White Station is known for “enabling student voice and allowing students to express their opinions in various ways,” the statement reads. “However, there are protocols in place that must be followed before placing signs, posters, or other messages on school property. Schools administrators will always work with students to ensure they feel their voices are heard.”

PHOTO: @edj.youth/Instagram
Members of the education justice arm of the Bridge Builders CHANGE program

To create the posters, Janiya interviewed about two dozen students and had been learning about about school discipline disparities as part of the Bridge Builders CHANGE program.

State discipline data does not differentiate academic subgroups in optional schools. But white students in Shelby County Schools are more likely to be in an optional school program and less likely to be suspended. And statewide in 2014-15, black students were more than five times as likely as white students to be suspended.

White Station reflects those same disparities. About 28 percent of black boys and 19 percent of black girls were suspended that same year — significantly higher than the school’s overall suspension rate of 14 percent. About 17 percent of Hispanic boys and 7 percent of Hispanic girls were suspended. By comparison, 9 percent of white boys and 2 percent of white girls were suspended.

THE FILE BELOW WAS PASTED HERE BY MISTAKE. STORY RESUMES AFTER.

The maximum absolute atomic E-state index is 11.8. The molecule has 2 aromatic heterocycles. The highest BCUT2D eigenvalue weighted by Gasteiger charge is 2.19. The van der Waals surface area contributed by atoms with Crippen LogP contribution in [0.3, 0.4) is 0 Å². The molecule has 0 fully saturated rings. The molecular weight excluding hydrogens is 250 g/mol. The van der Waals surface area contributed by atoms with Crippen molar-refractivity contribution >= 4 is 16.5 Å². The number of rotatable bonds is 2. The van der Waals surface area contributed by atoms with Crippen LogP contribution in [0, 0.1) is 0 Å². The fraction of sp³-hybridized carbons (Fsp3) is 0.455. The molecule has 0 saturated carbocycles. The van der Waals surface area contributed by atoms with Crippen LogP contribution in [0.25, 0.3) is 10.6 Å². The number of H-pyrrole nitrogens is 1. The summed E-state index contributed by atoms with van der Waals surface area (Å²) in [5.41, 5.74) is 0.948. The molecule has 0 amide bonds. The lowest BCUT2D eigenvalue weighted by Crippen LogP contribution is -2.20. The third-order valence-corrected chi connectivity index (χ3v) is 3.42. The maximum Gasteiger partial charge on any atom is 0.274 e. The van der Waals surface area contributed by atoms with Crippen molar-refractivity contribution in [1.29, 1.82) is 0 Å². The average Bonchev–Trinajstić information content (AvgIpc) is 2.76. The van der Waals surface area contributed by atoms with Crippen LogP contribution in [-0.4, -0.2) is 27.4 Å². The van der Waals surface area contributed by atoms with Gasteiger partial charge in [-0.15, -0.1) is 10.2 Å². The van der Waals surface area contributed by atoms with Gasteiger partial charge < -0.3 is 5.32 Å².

Shelby County Schools has been working to overhaul its disciplinary practices to move from punitive practices to a “restorative justice” approach — a transition that is not as widespread as officials would like, according to Gina True, one of four specialists implementing a behavior system called Positive Behavior Interventions and Supports, or PBIS.

“The whole goal is to not get them suspended, because we want to educate them,” said True, who met this week with Janiya and several other students from Bridge Builders. “When students are cared for emotionally, they perform better academically. As counselors, that’s what we’ve been saying for years.”

Janiya acknowledges that she didn’t follow her school’s policy last week when hanging posters without permission at White Station. But she thinks her action has been a catalyst for hard conversations that need to happen. And she hopes the discussions will include more student input from her school — and across the district.

“Those most affected by the issues should always be a part of the solution,” she said.

Correction: April 10, 2017: A previous version of this story said Janiya put up 50 posters at her school. She designed 50 but actually posted only 14.